This Day

BY DR. AGONSON

The snow fell in torrents throughout the day, but suddenly, after the fall of night, quit, and then the skies were the opening of the crystal trove, the stars like diamonds presented for humble man to awe. Yet few from their warm cabins would at this hour stir and retread the bitter winter; all honest men asleep in bed knew naught that night the wondrous twinkling sight above.

It was a thief—more so his luck made him a beggar, but still that tittle, little honor bringing, yet better than himself, he tightly claimed—it was a thief, I say, who in some frigid hole looked up to see. No one was surety to call him such: far better to spare their conscience when charity was short, that is, no one’s heart was much weighed down by this thief turned beggar. Better the weight stayed in that person’s purse.

So he looked up and saw the sight of stars he could not name, a host of mighty light, but still gentle, which watched the night. Stay stars, he thought, that I may hold you in my hand, may grasp your precious worth. He was dying, he knew, the winter was quite bad, and delirious he reached, thinking himself robbing some mademoiselle’s jewelry.

His arm not long enough to touch the sky, he stood. Still he reached, grasping nothing. Out of his hole he stepped. Not tall enough yet. He glanced about the city, looking for something higher than himself. Expedient, a church steeple towered above all other spires near.

His hands were blue and black. He little cared. They would serve tonight. He shuffled through the snow, little feeling his feet. Plowing through the alley, and breaking through a shoveled drift, he entered the howling winds of the city street. They blew through his thin rags. He looked not back, but treaded on.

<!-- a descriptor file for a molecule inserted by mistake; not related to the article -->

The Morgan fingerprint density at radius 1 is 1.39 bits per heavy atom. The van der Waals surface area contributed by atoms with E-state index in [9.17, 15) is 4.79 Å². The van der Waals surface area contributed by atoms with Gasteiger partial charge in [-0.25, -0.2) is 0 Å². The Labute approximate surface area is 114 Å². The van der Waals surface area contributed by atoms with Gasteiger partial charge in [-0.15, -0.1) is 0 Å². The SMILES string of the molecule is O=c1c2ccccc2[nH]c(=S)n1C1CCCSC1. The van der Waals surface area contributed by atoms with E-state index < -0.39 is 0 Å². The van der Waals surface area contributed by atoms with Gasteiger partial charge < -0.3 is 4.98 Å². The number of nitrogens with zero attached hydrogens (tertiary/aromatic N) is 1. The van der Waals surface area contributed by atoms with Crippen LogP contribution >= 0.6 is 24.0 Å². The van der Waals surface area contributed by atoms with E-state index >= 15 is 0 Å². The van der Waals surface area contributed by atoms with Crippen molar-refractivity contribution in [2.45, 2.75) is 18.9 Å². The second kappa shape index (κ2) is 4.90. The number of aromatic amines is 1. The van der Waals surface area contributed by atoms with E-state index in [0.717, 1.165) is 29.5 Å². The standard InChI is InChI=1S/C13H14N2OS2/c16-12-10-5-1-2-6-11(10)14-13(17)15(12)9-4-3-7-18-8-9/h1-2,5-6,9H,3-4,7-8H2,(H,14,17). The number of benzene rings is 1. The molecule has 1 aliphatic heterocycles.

Ice had overflowed from a blocked gutter, spreading over the thoroughfare, and was between the thief and the steeple. At this his poor legs trembled, barely staying under him as he progressed toward the town’s center, the church, where held aloft, a cross above all other buildings flew.

He was a thief again, he found, for in his day he could like a spider challenge any wall. It was his day again, for determination brewed in him great warmth, his beating heart now like a furnace pumping life into his limbs. The ascent was little trouble then, and he climbing higher, soon was attached to a wrought iron cross painted black against foul rust. And pining desperately, he sought to touch heaven and steal himself a star.

It was the morrow’s light revealed to that cold and tired old town the thief upon the cross. Frozen, he reached for the sun, desperate to touch something beyond himself.

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